Opinion

Grassroots citizens group wants to protect against proposed high voltage transmission power line

To the Editor;

The Concerned Citizens of Corinth is one of a growing number of community groups concerned about LS Power Grid Maine’s plans to construct a high voltage transmission power line through 140 to 160 miles of Maine land, affecting thousands of residents’ property and quality of life. Communities are coming together to fight for their rights to live and work on their land without interference. Most of the transmission power line is a double circuit line with a height of 130 to 165 feet visible to a wide geographic area. This line is planned to connect the power of 170 wind turbines from King Pine Wind in Aroostook County (a Longroad Energy project) and pass through towns from Glenwood Plantation to Coopers Mills. Affected towns may include Howland, LaGrange, Corinth, and Plymouth. Both LS Power and Longroad Energy are out-of-state big businesses.

This project was approved by the Maine Legislature on June 13, 2023, without knowledge of the transmission line route and with no public notice or input. Instead of taking the opportunity for a respectful process and well-thought-out project, we now have hundreds of Maine residents feeling betrayed and very badly used. The bill approved by the legislature, LD 924, was signed by the governor on June 22 and residents received letters from LS Power a few days later in July. Many affected landowners remain uninformed, as the letters looked like junk mail and were thrown in the trash unopened. As a result, CCC members are providing information to Corinth residents by going door to door and putting up informational posters in local businesses. 

Socio-economic concerns regarding this land takeover have residents extremely upset. Some of their concerns include the devaluation of their property (typically 10-40 percent loss), herbicides that contaminate soil and water affecting residents, farm animals, and wildlife, loss of renewable forest harvesting, electromagnetic field effects, noise of the transmission lines and loss of the beauty of their property and surrounding areas. The land designated for this project is privately owned and used for farming, logging, fishing, hunting, snowshoeing, snowmobiling, cross-country skiing, hiking, and simply enjoying the views from residents’ homes. The land is rich in a large variety of bird species, fox, coyote, rabbit, bobcat, deer, bear, and the occasional moose. Many dairy and agricultural farmers have stated that the line through their property will destroy their livelihood. We chose to live in places where we see trees and fields – not metal towers. Residents are grieving the potential loss of their untainted views of trees, hills, fields, sunsets, and sunrises.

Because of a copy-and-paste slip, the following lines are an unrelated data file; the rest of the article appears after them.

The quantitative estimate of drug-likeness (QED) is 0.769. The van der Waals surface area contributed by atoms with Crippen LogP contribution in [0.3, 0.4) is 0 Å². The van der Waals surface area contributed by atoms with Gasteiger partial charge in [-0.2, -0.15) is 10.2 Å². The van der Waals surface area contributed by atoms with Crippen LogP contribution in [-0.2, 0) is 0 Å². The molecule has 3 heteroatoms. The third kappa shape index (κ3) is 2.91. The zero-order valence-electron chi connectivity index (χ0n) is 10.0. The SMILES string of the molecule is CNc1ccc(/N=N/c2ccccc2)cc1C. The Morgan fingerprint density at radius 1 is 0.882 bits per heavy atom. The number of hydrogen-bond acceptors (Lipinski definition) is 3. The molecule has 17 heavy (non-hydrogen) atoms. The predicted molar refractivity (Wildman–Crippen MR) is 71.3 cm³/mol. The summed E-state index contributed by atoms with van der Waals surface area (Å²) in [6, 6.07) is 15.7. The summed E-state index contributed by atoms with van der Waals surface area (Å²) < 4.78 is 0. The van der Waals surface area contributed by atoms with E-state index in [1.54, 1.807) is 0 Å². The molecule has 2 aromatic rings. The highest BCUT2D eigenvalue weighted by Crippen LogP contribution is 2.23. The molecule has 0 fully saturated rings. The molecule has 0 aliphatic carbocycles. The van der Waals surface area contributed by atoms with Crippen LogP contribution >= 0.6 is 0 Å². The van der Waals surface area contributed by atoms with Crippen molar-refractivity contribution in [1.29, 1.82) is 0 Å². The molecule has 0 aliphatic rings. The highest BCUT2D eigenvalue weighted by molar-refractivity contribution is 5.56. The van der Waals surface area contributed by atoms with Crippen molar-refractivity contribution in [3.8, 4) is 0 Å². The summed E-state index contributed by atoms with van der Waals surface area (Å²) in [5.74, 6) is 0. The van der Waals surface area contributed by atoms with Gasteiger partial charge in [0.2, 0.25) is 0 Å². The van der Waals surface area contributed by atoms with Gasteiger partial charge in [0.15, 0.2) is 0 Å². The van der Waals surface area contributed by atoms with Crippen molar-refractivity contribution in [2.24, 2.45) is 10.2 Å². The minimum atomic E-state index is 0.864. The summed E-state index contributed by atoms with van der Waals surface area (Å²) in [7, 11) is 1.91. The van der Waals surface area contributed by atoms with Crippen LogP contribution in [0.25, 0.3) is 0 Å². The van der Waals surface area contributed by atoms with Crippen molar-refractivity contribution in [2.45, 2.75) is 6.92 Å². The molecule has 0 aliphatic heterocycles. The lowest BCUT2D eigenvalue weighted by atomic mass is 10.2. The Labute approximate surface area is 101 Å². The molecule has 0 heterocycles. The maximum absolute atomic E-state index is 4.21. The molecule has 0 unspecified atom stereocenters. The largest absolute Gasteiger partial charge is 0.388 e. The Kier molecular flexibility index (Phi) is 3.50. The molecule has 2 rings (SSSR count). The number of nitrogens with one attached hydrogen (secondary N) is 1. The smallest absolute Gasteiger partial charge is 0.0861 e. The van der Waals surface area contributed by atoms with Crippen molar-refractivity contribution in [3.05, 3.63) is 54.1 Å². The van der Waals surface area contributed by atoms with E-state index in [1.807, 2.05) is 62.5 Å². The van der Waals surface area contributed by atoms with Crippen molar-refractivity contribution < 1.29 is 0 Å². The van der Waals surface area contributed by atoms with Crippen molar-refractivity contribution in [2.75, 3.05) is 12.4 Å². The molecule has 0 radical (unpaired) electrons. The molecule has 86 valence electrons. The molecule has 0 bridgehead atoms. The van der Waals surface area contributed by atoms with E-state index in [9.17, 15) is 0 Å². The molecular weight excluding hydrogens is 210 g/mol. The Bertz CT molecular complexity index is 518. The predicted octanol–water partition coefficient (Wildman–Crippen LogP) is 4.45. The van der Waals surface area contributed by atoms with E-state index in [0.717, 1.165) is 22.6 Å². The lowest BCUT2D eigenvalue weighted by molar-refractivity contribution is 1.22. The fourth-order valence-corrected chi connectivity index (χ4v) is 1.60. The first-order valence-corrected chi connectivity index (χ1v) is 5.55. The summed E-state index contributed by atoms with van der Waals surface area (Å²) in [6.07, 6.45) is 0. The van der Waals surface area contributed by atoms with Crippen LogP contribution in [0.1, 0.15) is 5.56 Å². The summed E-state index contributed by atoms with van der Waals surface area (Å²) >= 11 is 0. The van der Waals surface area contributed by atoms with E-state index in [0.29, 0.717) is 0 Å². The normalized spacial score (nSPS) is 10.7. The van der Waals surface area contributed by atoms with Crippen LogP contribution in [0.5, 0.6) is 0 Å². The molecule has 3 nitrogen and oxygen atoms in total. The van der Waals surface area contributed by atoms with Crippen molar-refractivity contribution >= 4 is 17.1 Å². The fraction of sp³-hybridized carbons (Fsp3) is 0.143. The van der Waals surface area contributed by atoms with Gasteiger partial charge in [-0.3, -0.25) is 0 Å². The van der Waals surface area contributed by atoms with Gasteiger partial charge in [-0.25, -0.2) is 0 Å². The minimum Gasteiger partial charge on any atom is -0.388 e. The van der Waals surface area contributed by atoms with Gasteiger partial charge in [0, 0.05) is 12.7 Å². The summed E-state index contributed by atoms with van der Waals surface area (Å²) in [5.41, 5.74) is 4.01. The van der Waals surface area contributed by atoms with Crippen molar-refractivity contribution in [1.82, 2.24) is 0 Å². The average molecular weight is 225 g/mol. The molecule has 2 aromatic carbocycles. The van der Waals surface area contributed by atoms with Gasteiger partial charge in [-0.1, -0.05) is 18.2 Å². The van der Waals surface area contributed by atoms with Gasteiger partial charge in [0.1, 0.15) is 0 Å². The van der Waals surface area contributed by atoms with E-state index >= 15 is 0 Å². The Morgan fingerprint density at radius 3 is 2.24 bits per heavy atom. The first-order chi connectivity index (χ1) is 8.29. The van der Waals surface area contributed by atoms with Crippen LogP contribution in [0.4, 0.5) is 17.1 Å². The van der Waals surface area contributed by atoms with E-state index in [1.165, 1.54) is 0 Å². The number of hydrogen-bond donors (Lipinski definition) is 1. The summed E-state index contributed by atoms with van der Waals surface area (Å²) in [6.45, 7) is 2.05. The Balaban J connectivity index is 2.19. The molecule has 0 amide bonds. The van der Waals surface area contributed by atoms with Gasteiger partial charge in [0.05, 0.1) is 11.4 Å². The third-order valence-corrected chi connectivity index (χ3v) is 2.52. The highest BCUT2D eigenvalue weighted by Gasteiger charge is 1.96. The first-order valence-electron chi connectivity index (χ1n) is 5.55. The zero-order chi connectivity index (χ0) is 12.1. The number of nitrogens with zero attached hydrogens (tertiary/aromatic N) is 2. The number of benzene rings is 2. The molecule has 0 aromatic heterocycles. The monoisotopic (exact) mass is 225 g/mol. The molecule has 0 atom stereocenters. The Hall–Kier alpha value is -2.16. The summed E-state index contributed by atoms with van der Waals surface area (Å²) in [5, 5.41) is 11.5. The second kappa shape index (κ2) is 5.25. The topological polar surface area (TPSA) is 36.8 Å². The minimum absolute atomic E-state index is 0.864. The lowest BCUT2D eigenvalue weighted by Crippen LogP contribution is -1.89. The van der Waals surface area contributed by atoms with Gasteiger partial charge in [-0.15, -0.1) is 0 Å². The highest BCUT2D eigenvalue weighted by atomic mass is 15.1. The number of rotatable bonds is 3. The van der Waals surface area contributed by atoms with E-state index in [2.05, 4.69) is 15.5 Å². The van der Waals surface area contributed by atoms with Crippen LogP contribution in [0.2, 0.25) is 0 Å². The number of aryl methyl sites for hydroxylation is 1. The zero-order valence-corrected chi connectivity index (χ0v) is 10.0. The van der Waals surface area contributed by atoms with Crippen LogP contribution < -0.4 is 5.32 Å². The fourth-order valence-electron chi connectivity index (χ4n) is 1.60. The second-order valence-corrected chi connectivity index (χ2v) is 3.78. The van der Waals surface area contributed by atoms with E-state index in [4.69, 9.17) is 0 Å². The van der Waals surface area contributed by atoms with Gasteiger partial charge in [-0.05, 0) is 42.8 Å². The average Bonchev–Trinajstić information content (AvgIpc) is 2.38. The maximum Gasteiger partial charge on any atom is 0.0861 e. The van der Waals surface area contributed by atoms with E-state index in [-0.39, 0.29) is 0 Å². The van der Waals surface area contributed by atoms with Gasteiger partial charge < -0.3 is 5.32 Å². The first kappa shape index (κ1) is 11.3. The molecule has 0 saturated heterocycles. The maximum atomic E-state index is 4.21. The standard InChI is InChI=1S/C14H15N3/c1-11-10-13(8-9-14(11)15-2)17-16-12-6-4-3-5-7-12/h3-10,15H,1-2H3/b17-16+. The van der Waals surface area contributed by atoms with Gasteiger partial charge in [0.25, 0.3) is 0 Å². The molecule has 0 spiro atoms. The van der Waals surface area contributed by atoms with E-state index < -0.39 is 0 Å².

There are alternative measures to transmit power that could be explored. Most residents ask why existing corridors and/or the interstate cannot be used to transmit power. Can part of the line be buried? Rather than have Maine payers bear the burden of the many costs associated with this project, the state needs to consider better alternatives. The concerns are not about prejudice against renewable energy, or politically aligned. The CCC represents all walks of life and is about the rights of landowners and the love of their land and way of life.

Communities will continue to organize and work with their town officials on moratoriums and ordinances to prevent the destruction of their property. Progress regarding these efforts can be found on town websites and the Facebook group, Mainers for Landowners Rights/LS Power Aroostook Gateway Info. We encourage everyone to write to their legislators and the governor and to call the Public Advocate at 207-624-3687 to express concerns. There will be a hearing at the Maine Public Utilities Commission in the future to approve LS Power Grid Maine’s Certificate of Public Convenience and Necessity. Once recognized as a utility, the company can take property by eminent domain. Please attend to request that this authorization be denied as, at that point, the project will move ahead. Please do not let these two out-of-state big businesses destroy our backyards.

Susan Sprague

Corinth

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